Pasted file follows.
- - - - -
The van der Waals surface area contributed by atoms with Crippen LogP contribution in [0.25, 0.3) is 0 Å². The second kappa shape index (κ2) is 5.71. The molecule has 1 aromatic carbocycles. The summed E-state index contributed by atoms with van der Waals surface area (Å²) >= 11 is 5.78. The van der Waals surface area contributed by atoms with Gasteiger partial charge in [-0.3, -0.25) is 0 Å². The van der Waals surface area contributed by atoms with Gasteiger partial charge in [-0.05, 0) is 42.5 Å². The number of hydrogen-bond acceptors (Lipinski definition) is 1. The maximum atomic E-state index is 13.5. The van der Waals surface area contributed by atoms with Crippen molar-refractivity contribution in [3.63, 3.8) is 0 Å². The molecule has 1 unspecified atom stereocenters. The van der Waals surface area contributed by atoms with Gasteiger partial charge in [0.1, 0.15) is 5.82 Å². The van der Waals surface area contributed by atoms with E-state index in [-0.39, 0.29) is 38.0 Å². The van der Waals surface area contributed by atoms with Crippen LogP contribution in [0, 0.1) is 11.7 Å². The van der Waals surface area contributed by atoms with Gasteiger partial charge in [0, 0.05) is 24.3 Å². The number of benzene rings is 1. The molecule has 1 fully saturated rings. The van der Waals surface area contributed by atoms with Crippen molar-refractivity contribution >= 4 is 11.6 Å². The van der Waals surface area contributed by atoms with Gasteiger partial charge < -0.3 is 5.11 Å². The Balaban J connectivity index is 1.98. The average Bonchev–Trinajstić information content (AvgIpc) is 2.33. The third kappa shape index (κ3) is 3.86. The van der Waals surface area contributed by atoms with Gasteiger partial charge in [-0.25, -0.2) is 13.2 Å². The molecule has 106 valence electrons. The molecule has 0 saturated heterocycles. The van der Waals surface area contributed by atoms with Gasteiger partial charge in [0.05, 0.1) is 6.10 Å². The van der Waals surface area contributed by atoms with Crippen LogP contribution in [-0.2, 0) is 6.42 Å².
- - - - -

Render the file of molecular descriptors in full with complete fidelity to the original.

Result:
The van der Waals surface area contributed by atoms with Crippen LogP contribution in [0.25, 0.3) is 0 Å². The second kappa shape index (κ2) is 5.71. The molecule has 1 aromatic carbocycles. The summed E-state index contributed by atoms with van der Waals surface area (Å²) >= 11 is 5.78. The van der Waals surface area contributed by atoms with Gasteiger partial charge in [-0.3, -0.25) is 0 Å². The van der Waals surface area contributed by atoms with Gasteiger partial charge in [-0.05, 0) is 42.5 Å². The number of hydrogen-bond acceptors (Lipinski definition) is 1. The maximum atomic E-state index is 13.5. The van der Waals surface area contributed by atoms with Crippen molar-refractivity contribution in [3.63, 3.8) is 0 Å². The molecule has 1 unspecified atom stereocenters. The van der Waals surface area contributed by atoms with Gasteiger partial charge in [0.1, 0.15) is 5.82 Å². The van der Waals surface area contributed by atoms with E-state index in [-0.39, 0.29) is 38.0 Å². The van der Waals surface area contributed by atoms with Crippen LogP contribution in [0, 0.1) is 11.7 Å². The van der Waals surface area contributed by atoms with Gasteiger partial charge in [0, 0.05) is 24.3 Å². The number of benzene rings is 1. The molecule has 1 fully saturated rings. The van der Waals surface area contributed by atoms with Crippen molar-refractivity contribution >= 4 is 11.6 Å². The van der Waals surface area contributed by atoms with Gasteiger partial charge < -0.3 is 5.11 Å². The Balaban J connectivity index is 1.98. The average Bonchev–Trinajstić information content (AvgIpc) is 2.33. The third kappa shape index (κ3) is 3.86. The van der Waals surface area contributed by atoms with Gasteiger partial charge in [-0.25, -0.2) is 13.2 Å². The molecule has 106 valence electrons. The molecule has 0 saturated heterocycles. The van der Waals surface area contributed by atoms with Gasteiger partial charge in [0.05, 0.1) is 6.10 Å². The van der Waals surface area contributed by atoms with Crippen LogP contribution in [-0.2, 0) is 6.42 Å².